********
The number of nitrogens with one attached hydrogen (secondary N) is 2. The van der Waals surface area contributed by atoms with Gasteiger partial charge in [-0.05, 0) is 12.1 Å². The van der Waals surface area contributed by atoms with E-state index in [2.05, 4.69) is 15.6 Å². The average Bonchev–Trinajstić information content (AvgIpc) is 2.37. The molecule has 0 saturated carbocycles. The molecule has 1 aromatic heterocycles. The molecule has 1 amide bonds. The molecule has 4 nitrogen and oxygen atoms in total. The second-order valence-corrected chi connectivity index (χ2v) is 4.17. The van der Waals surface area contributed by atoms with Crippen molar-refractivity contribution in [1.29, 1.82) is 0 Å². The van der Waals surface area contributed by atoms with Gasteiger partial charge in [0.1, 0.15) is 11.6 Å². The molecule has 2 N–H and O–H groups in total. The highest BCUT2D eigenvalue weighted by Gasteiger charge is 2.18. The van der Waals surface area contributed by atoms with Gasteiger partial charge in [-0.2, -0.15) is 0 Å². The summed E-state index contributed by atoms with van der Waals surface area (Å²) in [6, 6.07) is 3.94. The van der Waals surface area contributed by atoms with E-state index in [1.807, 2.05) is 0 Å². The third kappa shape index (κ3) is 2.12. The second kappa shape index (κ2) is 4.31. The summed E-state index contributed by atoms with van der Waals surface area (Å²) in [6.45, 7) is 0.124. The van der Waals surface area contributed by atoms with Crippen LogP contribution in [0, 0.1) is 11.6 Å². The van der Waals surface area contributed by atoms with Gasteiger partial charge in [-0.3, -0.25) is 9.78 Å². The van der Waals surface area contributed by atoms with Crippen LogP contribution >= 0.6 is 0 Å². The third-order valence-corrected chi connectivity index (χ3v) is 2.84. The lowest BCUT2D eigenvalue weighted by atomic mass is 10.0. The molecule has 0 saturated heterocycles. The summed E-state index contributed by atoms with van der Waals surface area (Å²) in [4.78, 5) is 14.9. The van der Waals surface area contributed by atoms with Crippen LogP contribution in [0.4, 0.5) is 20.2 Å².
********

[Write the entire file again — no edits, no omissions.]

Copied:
The number of nitrogens with one attached hydrogen (secondary N) is 2. The van der Waals surface area contributed by atoms with Gasteiger partial charge in [-0.05, 0) is 12.1 Å². The van der Waals surface area contributed by atoms with E-state index in [2.05, 4.69) is 15.6 Å². The average Bonchev–Trinajstić information content (AvgIpc) is 2.37. The molecule has 0 saturated carbocycles. The molecule has 1 aromatic heterocycles. The molecule has 1 amide bonds. The molecule has 4 nitrogen and oxygen atoms in total. The second-order valence-corrected chi connectivity index (χ2v) is 4.17. The van der Waals surface area contributed by atoms with Crippen molar-refractivity contribution in [1.29, 1.82) is 0 Å². The van der Waals surface area contributed by atoms with Gasteiger partial charge in [0.1, 0.15) is 11.6 Å². The molecule has 2 N–H and O–H groups in total. The highest BCUT2D eigenvalue weighted by Gasteiger charge is 2.18. The van der Waals surface area contributed by atoms with Gasteiger partial charge in [-0.2, -0.15) is 0 Å². The summed E-state index contributed by atoms with van der Waals surface area (Å²) in [6, 6.07) is 3.94. The van der Waals surface area contributed by atoms with E-state index in [1.807, 2.05) is 0 Å². The third kappa shape index (κ3) is 2.12. The second kappa shape index (κ2) is 4.31. The summed E-state index contributed by atoms with van der Waals surface area (Å²) in [6.45, 7) is 0.124. The van der Waals surface area contributed by atoms with Crippen LogP contribution in [0, 0.1) is 11.6 Å². The van der Waals surface area contributed by atoms with Gasteiger partial charge in [-0.3, -0.25) is 9.78 Å². The van der Waals surface area contributed by atoms with Crippen LogP contribution >= 0.6 is 0 Å². The third-order valence-corrected chi connectivity index (χ3v) is 2.84. The lowest BCUT2D eigenvalue weighted by atomic mass is 10.0. The molecule has 0 saturated heterocycles. The summed E-state index contributed by atoms with van der Waals surface area (Å²) in [4.78, 5) is 14.9. The van der Waals surface area contributed by atoms with Crippen LogP contribution in [0.4, 0.5) is 20.2 Å².